Don’t Cry For Obama, Stan McChrystal

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    General McChrystal violated a single most honored standard of behavior among general/flag officers: dignified collegiality. One purpose of CAPSTONE is to round off edges left from any stunted professional military growth. A fourth generation military officer failed the course’s standard. This isn’t the first time; just a more public one.

    A particular demeanor is expected among general officers that extends beyond the military to civilian counterparts in government and industry, not just to the President and up “the chain of command.” Upon selection to general or flag grade, every single officer is sent to the CAPSTONE “leadership course.” CAPSTONE, quaintly known as the generals’ knife and fork course, helps forge relationships and build cooperation across the services and interagency. When you have a star or stars, access follows. That access is used judiciously and within limits just as in any human endeavor at stratospheric levels of authority. The air is a bit thin up there, and if you cannot adapt, you quickly suffocate. The measure of CAPSTONE success is how far a flag officer continues to breathe. Apparently Stanley McChrystal’s flame wasn’t snuffed early enough; this at least is his third strike. Why? And what does this say about how some military officers’ careers are nurtured?

    There is no reason to be either a screamer or to act out in passive aggressive fashion as a flag officer. First there is the power of the position. Next there are the relationships. Then there is also a backchannel method of communication that is available when flag officers want to make a point. When attention and emphasis are desired or when there is a point of contention, a message is sent “Personal For” (P-4) to formally establish the record. And if after you have expressed your position, you don’t get the outcome desired, you salute smartly and carry on; or you retire. If you can’t follow orders, time to be gone. Hold your tongue until then. Rolling Stone is not the usual transmission medium for P-4s.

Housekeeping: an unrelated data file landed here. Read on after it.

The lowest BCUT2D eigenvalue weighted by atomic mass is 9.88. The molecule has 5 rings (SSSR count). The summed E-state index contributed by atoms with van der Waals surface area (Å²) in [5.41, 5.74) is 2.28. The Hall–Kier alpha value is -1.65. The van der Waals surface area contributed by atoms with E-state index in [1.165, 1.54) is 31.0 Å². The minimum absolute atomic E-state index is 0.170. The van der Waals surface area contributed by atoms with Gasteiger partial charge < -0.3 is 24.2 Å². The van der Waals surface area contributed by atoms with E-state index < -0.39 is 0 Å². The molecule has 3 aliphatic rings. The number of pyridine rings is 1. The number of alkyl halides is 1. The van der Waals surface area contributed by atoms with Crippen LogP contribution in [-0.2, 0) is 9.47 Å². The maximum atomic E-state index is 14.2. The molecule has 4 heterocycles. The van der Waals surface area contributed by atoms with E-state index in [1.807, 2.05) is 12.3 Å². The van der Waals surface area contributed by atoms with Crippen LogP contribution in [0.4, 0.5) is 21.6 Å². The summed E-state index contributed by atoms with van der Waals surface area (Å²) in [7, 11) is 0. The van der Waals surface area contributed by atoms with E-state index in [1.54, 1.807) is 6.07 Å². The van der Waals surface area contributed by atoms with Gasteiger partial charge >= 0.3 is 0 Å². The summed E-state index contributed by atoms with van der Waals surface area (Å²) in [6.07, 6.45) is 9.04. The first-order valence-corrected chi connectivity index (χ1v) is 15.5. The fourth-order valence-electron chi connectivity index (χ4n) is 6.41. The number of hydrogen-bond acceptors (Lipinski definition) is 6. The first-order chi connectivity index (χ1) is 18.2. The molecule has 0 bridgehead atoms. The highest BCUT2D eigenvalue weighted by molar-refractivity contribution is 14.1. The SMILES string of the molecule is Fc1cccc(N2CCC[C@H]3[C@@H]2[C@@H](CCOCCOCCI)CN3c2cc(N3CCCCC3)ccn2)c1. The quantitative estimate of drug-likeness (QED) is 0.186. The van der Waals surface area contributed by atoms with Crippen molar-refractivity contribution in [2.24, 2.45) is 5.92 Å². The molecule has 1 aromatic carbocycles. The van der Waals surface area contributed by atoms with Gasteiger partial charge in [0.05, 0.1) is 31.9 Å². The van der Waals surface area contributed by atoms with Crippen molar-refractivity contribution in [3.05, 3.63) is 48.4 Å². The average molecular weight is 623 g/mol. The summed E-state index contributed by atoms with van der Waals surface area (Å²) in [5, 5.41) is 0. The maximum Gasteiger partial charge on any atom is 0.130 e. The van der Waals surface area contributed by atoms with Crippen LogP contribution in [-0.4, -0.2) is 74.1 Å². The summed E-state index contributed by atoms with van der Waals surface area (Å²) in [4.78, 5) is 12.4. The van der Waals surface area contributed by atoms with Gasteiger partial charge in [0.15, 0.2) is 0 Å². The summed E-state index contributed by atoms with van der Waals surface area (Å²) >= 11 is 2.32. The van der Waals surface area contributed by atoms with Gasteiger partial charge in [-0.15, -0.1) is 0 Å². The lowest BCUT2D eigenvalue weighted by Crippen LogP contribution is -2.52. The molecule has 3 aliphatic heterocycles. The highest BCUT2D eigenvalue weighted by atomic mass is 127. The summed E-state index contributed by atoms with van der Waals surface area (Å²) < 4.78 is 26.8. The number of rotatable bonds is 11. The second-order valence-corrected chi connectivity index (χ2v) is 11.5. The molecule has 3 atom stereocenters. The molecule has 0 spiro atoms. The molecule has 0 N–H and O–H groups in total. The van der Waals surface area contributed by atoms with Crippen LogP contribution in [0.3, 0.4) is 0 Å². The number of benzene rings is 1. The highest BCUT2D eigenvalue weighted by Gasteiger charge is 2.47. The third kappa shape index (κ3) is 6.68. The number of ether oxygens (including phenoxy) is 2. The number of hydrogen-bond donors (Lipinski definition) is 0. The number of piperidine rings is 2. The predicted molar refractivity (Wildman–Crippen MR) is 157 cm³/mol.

Access to any P-4s from McChrystal would be informative. Doubtful there are any. Crafting a message of that sort and effectively using the lines of communication require skills and diplomacy he apparently lacked. He relied on other tactics. There is no doubt that he possesses attributes of physical courage, certainly, and moral courage, albeit misdirected. He is a highly qualified warrior who merited progress through the ranks. But he seems to have benefited from a culture of nepotism and cronyism that assigns passes to “special cases.” So where a fellow like Colonel “Bull” Simons who possessed similar qualifications but without a pedigree could not make general, McChrystal carried on despite lapses.

    Decades ago, I worked for an honestly heroic human and Marine, an Ivy Leaguer who survived grave wounds sustained during combat in Viet Nam. He had me screening and selecting officers available for assignment to his battalion. One morning I briefed him on a few and he stopped me at one name. “Is that the general’s son?” I answered that was so. “No generals’ sons in my unit.” Plain and simple as that, it was the most rigid guidance he ever gave.

    A couple of years later my phone rang and it was an Admiral. He wanted to discuss the fitness report I had written his son, an officer in my command. This was the only time I ever had a parent contact me about an officer. It was a testy conversation that ended abruptly after I explained that not only should the Admiral ask his son about his disinclination to perform his duties but also why the young man failed to return my calls about the “hot” checks stroked at the commissary when he didn’t provide his wife and young child support.